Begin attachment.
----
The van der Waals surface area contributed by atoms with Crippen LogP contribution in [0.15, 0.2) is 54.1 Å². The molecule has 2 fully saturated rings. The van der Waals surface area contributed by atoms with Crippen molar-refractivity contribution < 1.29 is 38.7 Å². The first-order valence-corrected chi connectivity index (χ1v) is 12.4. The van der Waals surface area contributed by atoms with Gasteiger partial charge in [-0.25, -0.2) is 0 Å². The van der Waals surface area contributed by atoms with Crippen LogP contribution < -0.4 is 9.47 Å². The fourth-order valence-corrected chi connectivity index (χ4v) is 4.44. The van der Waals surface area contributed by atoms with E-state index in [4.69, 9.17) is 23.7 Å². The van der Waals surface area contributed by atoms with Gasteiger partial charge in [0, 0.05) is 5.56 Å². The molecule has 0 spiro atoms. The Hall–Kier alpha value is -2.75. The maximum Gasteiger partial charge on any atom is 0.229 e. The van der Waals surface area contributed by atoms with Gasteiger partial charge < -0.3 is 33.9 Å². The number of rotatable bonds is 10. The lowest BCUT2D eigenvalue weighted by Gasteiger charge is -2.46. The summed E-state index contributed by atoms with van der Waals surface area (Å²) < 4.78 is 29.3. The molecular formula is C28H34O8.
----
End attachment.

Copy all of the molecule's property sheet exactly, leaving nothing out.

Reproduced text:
The van der Waals surface area contributed by atoms with Crippen LogP contribution in [0.15, 0.2) is 54.1 Å². The molecule has 2 fully saturated rings. The van der Waals surface area contributed by atoms with Crippen molar-refractivity contribution < 1.29 is 38.7 Å². The first-order valence-corrected chi connectivity index (χ1v) is 12.4. The van der Waals surface area contributed by atoms with Gasteiger partial charge in [-0.25, -0.2) is 0 Å². The van der Waals surface area contributed by atoms with Crippen LogP contribution < -0.4 is 9.47 Å². The fourth-order valence-corrected chi connectivity index (χ4v) is 4.44. The van der Waals surface area contributed by atoms with E-state index in [4.69, 9.17) is 23.7 Å². The van der Waals surface area contributed by atoms with Gasteiger partial charge in [0, 0.05) is 5.56 Å². The molecule has 0 spiro atoms. The Hall–Kier alpha value is -2.75. The maximum Gasteiger partial charge on any atom is 0.229 e. The van der Waals surface area contributed by atoms with Gasteiger partial charge < -0.3 is 33.9 Å². The number of rotatable bonds is 10. The lowest BCUT2D eigenvalue weighted by Gasteiger charge is -2.46. The summed E-state index contributed by atoms with van der Waals surface area (Å²) < 4.78 is 29.3. The molecular formula is C28H34O8.